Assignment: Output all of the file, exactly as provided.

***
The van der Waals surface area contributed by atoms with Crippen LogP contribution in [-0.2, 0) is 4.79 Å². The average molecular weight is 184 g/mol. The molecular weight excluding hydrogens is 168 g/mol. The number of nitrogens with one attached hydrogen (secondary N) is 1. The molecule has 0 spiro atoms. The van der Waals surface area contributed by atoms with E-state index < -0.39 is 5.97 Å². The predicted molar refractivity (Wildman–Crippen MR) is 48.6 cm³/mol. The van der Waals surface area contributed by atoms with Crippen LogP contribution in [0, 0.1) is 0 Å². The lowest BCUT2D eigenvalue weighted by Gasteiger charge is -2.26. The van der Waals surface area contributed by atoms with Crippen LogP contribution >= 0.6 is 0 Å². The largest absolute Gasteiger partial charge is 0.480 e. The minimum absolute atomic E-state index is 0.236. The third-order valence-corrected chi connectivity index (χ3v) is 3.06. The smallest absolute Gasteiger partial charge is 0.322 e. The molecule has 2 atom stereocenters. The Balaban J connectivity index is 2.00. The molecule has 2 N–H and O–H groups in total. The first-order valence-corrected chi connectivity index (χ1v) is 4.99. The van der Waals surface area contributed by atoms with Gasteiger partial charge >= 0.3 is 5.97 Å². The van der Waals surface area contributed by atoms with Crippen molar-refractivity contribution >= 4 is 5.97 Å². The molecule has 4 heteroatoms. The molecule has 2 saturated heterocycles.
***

The van der Waals surface area contributed by atoms with Crippen LogP contribution in [-0.2, 0) is 4.79 Å². The average molecular weight is 184 g/mol. The molecular weight excluding hydrogens is 168 g/mol. The number of nitrogens with one attached hydrogen (secondary N) is 1. The molecule has 0 spiro atoms. The van der Waals surface area contributed by atoms with E-state index < -0.39 is 5.97 Å². The predicted molar refractivity (Wildman–Crippen MR) is 48.6 cm³/mol. The van der Waals surface area contributed by atoms with Crippen LogP contribution in [0, 0.1) is 0 Å². The lowest BCUT2D eigenvalue weighted by Gasteiger charge is -2.26. The van der Waals surface area contributed by atoms with Crippen LogP contribution >= 0.6 is 0 Å². The largest absolute Gasteiger partial charge is 0.480 e. The minimum absolute atomic E-state index is 0.236. The third-order valence-corrected chi connectivity index (χ3v) is 3.06. The smallest absolute Gasteiger partial charge is 0.322 e. The molecule has 2 atom stereocenters. The Balaban J connectivity index is 2.00. The molecule has 2 N–H and O–H groups in total. The first-order valence-corrected chi connectivity index (χ1v) is 4.99. The van der Waals surface area contributed by atoms with Gasteiger partial charge >= 0.3 is 5.97 Å². The van der Waals surface area contributed by atoms with Crippen molar-refractivity contribution >= 4 is 5.97 Å². The molecule has 4 heteroatoms. The molecule has 2 saturated heterocycles.